Friday, June 27, 2014

A00025 - Casey Kasem, Wholesome Voice of Pop Radio

Kasem, Casey
Casey Kasem (b. April 27, 1932, Detroit, Mich.— d. June 15, 2014, Gig Harbor, Wash.), was born Kemal Amin KasemKasem was born in Detroit, Michigan, on April 27, 1932, to Lebanese Druze immigrant parents. They settled in Michigan, where they worked as grocers.

Kasem became an American disc jockey who filled the airways for 34 years (1970–2004) with his weekly nationally syndicated Top 40 radio shows, including American Top 40, which he created and hosted with a hallmark easygoing style. During the program’s four-hour format, Kasem provided listeners not only with an upbeat analysis of the songs that had made the list (gleaned from Billboard magazine’s most popular singles of the previous week) but also with personal tidbits about the artists behind the music. Kasem’s courtly voice and popular catchphrases, including his signature sign-off, “Keep your feet on the ground and keep reaching for the stars,” made him one of the country’s most recognizable radio personalities. Kasem also fronted American Top 20 and American Top 10.  He retired as host from those radio shows in 2009. In addition to his radio work, Kasem appeared in a few films, including The Incredible Two-Headed Transplant(1971) and Ghostbusters (1984, as himself), and provided the voice of Shaggy on the cartoon series Scooby-Doo and for Robin “the Boy Wonder” on the animated The Batman/Superman Hour (1968–69). He was inducted into the Radio Hall of Fame in 1992.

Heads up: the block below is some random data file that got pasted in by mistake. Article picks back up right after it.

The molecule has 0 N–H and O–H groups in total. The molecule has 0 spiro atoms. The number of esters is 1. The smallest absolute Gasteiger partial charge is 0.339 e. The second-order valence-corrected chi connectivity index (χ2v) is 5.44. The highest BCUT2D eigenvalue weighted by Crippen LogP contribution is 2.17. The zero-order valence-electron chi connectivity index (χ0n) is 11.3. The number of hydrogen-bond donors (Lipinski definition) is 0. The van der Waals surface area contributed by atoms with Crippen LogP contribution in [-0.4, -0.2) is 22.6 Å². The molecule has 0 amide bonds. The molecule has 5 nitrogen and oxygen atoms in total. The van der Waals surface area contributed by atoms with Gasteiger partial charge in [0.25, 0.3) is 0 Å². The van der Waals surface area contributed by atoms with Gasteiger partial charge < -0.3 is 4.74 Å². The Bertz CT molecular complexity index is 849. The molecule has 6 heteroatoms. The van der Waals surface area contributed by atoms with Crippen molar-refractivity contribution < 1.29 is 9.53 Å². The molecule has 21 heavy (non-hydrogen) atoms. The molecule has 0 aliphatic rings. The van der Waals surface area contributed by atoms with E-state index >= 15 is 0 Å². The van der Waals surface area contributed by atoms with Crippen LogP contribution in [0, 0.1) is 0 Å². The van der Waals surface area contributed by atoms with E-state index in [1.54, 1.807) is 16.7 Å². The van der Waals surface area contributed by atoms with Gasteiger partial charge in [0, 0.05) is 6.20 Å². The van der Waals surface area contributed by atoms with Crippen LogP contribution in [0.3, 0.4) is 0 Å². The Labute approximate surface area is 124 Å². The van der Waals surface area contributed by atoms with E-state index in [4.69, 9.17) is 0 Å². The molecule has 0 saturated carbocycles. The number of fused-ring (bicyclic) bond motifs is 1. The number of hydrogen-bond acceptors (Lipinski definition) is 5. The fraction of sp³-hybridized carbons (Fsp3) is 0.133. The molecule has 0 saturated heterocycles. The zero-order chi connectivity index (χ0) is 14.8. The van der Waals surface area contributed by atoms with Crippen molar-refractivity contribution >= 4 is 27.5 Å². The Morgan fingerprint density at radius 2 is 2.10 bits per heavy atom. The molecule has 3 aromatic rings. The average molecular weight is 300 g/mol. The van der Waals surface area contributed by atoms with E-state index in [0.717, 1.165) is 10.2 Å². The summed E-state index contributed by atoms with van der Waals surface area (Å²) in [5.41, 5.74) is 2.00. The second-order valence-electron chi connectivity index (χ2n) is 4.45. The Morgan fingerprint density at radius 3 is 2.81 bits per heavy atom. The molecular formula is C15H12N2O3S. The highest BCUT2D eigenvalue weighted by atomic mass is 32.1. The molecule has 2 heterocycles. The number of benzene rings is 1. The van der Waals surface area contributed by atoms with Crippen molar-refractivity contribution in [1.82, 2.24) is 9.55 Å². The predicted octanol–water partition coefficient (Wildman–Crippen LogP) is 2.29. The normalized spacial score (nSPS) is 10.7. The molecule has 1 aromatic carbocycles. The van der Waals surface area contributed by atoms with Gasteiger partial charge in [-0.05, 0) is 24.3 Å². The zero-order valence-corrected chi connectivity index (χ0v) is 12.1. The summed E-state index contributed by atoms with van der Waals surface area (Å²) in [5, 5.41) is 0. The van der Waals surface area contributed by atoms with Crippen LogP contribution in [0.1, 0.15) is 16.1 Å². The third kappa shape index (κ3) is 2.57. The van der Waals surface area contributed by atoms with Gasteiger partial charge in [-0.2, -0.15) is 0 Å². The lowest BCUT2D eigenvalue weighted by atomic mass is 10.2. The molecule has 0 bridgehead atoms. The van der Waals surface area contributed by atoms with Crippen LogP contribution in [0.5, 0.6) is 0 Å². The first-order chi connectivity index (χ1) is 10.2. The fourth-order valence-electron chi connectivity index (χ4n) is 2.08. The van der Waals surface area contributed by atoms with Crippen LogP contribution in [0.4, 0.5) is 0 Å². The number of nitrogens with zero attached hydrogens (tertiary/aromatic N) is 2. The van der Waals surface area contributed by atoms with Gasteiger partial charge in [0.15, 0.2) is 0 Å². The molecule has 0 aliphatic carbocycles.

Monday, June 23, 2014

A00024 - Fouad Ajami, Commentator and Expert in Arab History

Fouad A. Ajami (Arabic: فؤاد عجمي‎; September 18, 1945 – June 22, 2014), was a MacArthur Fellowship winning, Lebanese-born American university professor and writer on Middle Eastern issues. He was a senior fellow at Stanford University's Hoover Institution.
Ajami was an outspoken supporter of the Iraq War, the nobility of which he believed there "can be no doubt".

Thursday, June 19, 2014

A00023 - Ahmed Abu Khattala, Islamist Militia Commander in Libya

Khattala, Ahmed Abu
Ahmed Abu Khattala (born c. 1971) was a Islamist militia commander in Libya, a commander of Ansar al-Sharia militia. He is suspected of participating in the 2012 Benghazi attack on the American diplomatic mission at Benghazi, in which the American Ambassador and three other Americans were killed. In a December 2013 investigation of the attack, the New York Times described Abu Khattala as a central figure.  However, Abu Khattala denied killing the Americans or being part of the attack.

Abu Khattala spent most of his adult life in Abu Salim prison in Tripoli, jailed by the Qaddafi government for his Islamist views. During the 2011 uprising against Qaddafi in Libya, he formed his own militia of perhaps two dozen fighters, naming it Obeida Ibn Al Jarra for an early Islamic general. He later became involved in Ansar al-Shariah, a group of as many as 200 militants who, had broken away from the other militias in 2012 in protest of those militia's support for parliamentary elections in Libya.  Abu Khattala opposed American involvement in Libya and in interviews with the New York Times stated that “the enmity between the American government and the peoples of the world is an old case.” In regards to the role of the air campaign of NATO that overthrew Colonel Qaddafi, he believed that if NATO had not intervened, “God would have helped us.” He also claimed that, “We know the United States was working with both sides” and considering “splitting up" Libya.

Witnesses of the September 11, 2012 attack on the American diplomatic compound in Benghazi say they saw Abu Khattala leading the attack. On August 6, 2013, United States officials confirmed that Abu Khattala had been charged with playing a significant role in the attack. 

On the weekend of June 14 to June 15, 2014, U.S. Special Forces captured Abu Khattala in a covert mission in Libya. Khattala is one of the suspected leaders of the 2012 Benghazi attack.